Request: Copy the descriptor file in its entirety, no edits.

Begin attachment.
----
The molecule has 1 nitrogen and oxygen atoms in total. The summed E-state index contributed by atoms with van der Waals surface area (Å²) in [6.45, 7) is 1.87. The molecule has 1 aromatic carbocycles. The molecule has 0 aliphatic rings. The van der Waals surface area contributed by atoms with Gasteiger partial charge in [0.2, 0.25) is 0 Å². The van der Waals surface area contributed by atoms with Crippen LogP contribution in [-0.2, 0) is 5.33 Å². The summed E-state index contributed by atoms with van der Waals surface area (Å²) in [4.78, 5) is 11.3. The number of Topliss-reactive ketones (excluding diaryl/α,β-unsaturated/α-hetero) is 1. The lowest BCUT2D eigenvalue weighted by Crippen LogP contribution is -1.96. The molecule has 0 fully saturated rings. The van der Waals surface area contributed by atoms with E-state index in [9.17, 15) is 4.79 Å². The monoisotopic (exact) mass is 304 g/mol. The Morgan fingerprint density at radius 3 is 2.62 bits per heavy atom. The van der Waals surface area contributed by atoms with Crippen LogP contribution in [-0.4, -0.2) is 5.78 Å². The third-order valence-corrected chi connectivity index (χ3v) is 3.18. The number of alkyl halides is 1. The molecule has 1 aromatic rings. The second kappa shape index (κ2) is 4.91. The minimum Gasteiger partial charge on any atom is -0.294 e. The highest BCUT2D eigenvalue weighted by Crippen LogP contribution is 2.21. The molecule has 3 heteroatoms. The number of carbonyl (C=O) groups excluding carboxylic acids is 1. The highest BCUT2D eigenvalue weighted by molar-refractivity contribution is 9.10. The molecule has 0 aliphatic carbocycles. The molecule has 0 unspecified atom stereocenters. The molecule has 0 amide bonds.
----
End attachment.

The molecule has 1 nitrogen and oxygen atoms in total. The summed E-state index contributed by atoms with van der Waals surface area (Å²) in [6.45, 7) is 1.87. The molecule has 1 aromatic carbocycles. The molecule has 0 aliphatic rings. The van der Waals surface area contributed by atoms with Gasteiger partial charge in [0.2, 0.25) is 0 Å². The van der Waals surface area contributed by atoms with Crippen LogP contribution in [-0.2, 0) is 5.33 Å². The summed E-state index contributed by atoms with van der Waals surface area (Å²) in [4.78, 5) is 11.3. The number of Topliss-reactive ketones (excluding diaryl/α,β-unsaturated/α-hetero) is 1. The lowest BCUT2D eigenvalue weighted by Crippen LogP contribution is -1.96. The molecule has 0 fully saturated rings. The van der Waals surface area contributed by atoms with E-state index in [9.17, 15) is 4.79 Å². The monoisotopic (exact) mass is 304 g/mol. The Morgan fingerprint density at radius 3 is 2.62 bits per heavy atom. The van der Waals surface area contributed by atoms with Crippen LogP contribution in [-0.4, -0.2) is 5.78 Å². The third-order valence-corrected chi connectivity index (χ3v) is 3.18. The number of alkyl halides is 1. The molecule has 1 aromatic rings. The second kappa shape index (κ2) is 4.91. The minimum Gasteiger partial charge on any atom is -0.294 e. The highest BCUT2D eigenvalue weighted by Crippen LogP contribution is 2.21. The molecule has 3 heteroatoms. The number of carbonyl (C=O) groups excluding carboxylic acids is 1. The highest BCUT2D eigenvalue weighted by molar-refractivity contribution is 9.10. The molecule has 0 aliphatic carbocycles. The molecule has 0 unspecified atom stereocenters. The molecule has 0 amide bonds.